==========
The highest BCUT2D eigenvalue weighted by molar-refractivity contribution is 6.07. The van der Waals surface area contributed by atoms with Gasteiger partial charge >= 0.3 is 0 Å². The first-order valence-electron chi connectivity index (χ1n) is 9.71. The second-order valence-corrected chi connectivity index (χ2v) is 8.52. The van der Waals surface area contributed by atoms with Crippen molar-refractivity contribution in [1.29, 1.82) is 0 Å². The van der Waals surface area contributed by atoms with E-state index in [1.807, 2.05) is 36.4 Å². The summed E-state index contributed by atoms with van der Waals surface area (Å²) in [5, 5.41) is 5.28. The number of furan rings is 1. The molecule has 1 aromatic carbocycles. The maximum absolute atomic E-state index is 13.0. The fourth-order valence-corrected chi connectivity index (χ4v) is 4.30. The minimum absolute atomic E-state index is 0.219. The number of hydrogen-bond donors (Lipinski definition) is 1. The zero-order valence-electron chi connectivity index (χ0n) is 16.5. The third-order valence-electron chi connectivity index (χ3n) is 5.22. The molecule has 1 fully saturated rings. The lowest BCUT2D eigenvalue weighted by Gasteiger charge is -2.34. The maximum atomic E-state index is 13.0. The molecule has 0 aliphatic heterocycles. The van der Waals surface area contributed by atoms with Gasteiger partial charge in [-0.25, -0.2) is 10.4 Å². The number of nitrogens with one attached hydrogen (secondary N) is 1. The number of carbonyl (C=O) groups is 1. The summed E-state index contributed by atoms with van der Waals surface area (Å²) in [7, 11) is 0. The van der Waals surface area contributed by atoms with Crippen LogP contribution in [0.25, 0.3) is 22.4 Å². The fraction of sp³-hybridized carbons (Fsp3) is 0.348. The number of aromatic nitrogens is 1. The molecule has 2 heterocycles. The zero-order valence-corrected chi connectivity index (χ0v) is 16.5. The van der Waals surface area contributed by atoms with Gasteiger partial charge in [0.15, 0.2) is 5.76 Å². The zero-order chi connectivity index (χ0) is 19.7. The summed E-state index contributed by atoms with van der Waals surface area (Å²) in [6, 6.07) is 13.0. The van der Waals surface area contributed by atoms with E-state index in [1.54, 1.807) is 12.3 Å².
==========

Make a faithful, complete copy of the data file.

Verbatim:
The highest BCUT2D eigenvalue weighted by molar-refractivity contribution is 6.07. The van der Waals surface area contributed by atoms with Gasteiger partial charge >= 0.3 is 0 Å². The first-order valence-electron chi connectivity index (χ1n) is 9.71. The second-order valence-corrected chi connectivity index (χ2v) is 8.52. The van der Waals surface area contributed by atoms with Crippen molar-refractivity contribution in [1.29, 1.82) is 0 Å². The van der Waals surface area contributed by atoms with E-state index in [1.807, 2.05) is 36.4 Å². The summed E-state index contributed by atoms with van der Waals surface area (Å²) in [5, 5.41) is 5.28. The number of furan rings is 1. The molecule has 1 aromatic carbocycles. The maximum absolute atomic E-state index is 13.0. The fourth-order valence-corrected chi connectivity index (χ4v) is 4.30. The minimum absolute atomic E-state index is 0.219. The number of hydrogen-bond donors (Lipinski definition) is 1. The zero-order valence-electron chi connectivity index (χ0n) is 16.5. The third-order valence-electron chi connectivity index (χ3n) is 5.22. The molecule has 1 fully saturated rings. The lowest BCUT2D eigenvalue weighted by Gasteiger charge is -2.34. The maximum atomic E-state index is 13.0. The molecule has 0 aliphatic heterocycles. The van der Waals surface area contributed by atoms with Gasteiger partial charge in [-0.25, -0.2) is 10.4 Å². The number of nitrogens with one attached hydrogen (secondary N) is 1. The number of carbonyl (C=O) groups is 1. The summed E-state index contributed by atoms with van der Waals surface area (Å²) in [7, 11) is 0. The van der Waals surface area contributed by atoms with Crippen LogP contribution in [0.25, 0.3) is 22.4 Å². The fraction of sp³-hybridized carbons (Fsp3) is 0.348. The number of aromatic nitrogens is 1. The molecule has 2 heterocycles. The zero-order valence-corrected chi connectivity index (χ0v) is 16.5. The van der Waals surface area contributed by atoms with Gasteiger partial charge in [0.15, 0.2) is 5.76 Å². The zero-order chi connectivity index (χ0) is 19.7. The summed E-state index contributed by atoms with van der Waals surface area (Å²) in [6, 6.07) is 13.0. The van der Waals surface area contributed by atoms with E-state index in [1.54, 1.807) is 12.3 Å².